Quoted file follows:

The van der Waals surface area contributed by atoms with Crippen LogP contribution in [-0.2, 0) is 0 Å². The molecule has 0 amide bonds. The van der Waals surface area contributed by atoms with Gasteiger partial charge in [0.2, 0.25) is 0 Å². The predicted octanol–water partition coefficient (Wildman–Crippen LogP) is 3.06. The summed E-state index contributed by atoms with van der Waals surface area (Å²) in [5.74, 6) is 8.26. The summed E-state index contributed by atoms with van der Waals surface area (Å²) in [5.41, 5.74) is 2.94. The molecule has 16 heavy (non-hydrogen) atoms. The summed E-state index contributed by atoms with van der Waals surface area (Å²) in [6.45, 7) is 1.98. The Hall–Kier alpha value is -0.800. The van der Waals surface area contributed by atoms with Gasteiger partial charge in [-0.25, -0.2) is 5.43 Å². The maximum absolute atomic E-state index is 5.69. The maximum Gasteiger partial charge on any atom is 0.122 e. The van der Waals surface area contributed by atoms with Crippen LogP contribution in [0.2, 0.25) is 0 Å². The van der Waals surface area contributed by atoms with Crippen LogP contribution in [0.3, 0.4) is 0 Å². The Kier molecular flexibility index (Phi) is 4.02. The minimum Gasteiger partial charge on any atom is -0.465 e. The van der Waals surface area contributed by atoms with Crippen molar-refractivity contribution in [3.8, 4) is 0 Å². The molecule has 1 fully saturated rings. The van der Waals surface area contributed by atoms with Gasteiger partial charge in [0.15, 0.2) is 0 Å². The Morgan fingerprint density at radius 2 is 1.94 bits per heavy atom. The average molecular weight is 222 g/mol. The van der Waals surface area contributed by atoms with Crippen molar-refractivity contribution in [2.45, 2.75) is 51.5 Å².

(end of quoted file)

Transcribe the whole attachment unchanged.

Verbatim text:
The van der Waals surface area contributed by atoms with Crippen LogP contribution in [-0.2, 0) is 0 Å². The molecule has 0 amide bonds. The van der Waals surface area contributed by atoms with Gasteiger partial charge in [0.2, 0.25) is 0 Å². The predicted octanol–water partition coefficient (Wildman–Crippen LogP) is 3.06. The summed E-state index contributed by atoms with van der Waals surface area (Å²) in [5.74, 6) is 8.26. The summed E-state index contributed by atoms with van der Waals surface area (Å²) in [5.41, 5.74) is 2.94. The molecule has 16 heavy (non-hydrogen) atoms. The summed E-state index contributed by atoms with van der Waals surface area (Å²) in [6.45, 7) is 1.98. The Hall–Kier alpha value is -0.800. The van der Waals surface area contributed by atoms with Gasteiger partial charge in [-0.25, -0.2) is 5.43 Å². The maximum absolute atomic E-state index is 5.69. The maximum Gasteiger partial charge on any atom is 0.122 e. The van der Waals surface area contributed by atoms with Crippen LogP contribution in [0.2, 0.25) is 0 Å². The van der Waals surface area contributed by atoms with Crippen LogP contribution in [0.3, 0.4) is 0 Å². The Kier molecular flexibility index (Phi) is 4.02. The minimum Gasteiger partial charge on any atom is -0.465 e. The van der Waals surface area contributed by atoms with Crippen molar-refractivity contribution in [3.8, 4) is 0 Å². The molecule has 1 fully saturated rings. The van der Waals surface area contributed by atoms with Gasteiger partial charge in [0.15, 0.2) is 0 Å². The Morgan fingerprint density at radius 2 is 1.94 bits per heavy atom. The average molecular weight is 222 g/mol. The van der Waals surface area contributed by atoms with Crippen molar-refractivity contribution in [2.45, 2.75) is 51.5 Å².